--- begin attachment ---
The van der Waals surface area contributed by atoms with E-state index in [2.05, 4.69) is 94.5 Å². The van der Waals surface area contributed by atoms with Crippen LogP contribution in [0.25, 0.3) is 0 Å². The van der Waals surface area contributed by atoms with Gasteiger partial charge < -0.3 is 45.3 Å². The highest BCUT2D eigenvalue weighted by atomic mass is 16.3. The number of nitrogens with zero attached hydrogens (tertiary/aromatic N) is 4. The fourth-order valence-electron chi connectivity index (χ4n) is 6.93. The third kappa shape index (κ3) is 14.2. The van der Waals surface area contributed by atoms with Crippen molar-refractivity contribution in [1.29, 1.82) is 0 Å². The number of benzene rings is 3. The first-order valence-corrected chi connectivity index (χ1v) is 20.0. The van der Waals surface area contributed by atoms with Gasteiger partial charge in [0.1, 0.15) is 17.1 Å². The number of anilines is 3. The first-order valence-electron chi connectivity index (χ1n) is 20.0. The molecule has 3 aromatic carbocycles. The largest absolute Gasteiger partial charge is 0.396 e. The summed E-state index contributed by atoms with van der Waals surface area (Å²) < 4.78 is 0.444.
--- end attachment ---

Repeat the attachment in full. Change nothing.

The van der Waals surface area contributed by atoms with E-state index in [2.05, 4.69) is 94.5 Å². The van der Waals surface area contributed by atoms with Crippen LogP contribution in [0.25, 0.3) is 0 Å². The van der Waals surface area contributed by atoms with Gasteiger partial charge < -0.3 is 45.3 Å². The highest BCUT2D eigenvalue weighted by atomic mass is 16.3. The number of nitrogens with zero attached hydrogens (tertiary/aromatic N) is 4. The fourth-order valence-electron chi connectivity index (χ4n) is 6.93. The third kappa shape index (κ3) is 14.2. The van der Waals surface area contributed by atoms with Crippen molar-refractivity contribution in [1.29, 1.82) is 0 Å². The number of benzene rings is 3. The first-order valence-corrected chi connectivity index (χ1v) is 20.0. The van der Waals surface area contributed by atoms with Gasteiger partial charge in [0.1, 0.15) is 17.1 Å². The number of anilines is 3. The first-order valence-electron chi connectivity index (χ1n) is 20.0. The molecule has 3 aromatic carbocycles. The largest absolute Gasteiger partial charge is 0.396 e. The summed E-state index contributed by atoms with van der Waals surface area (Å²) < 4.78 is 0.444.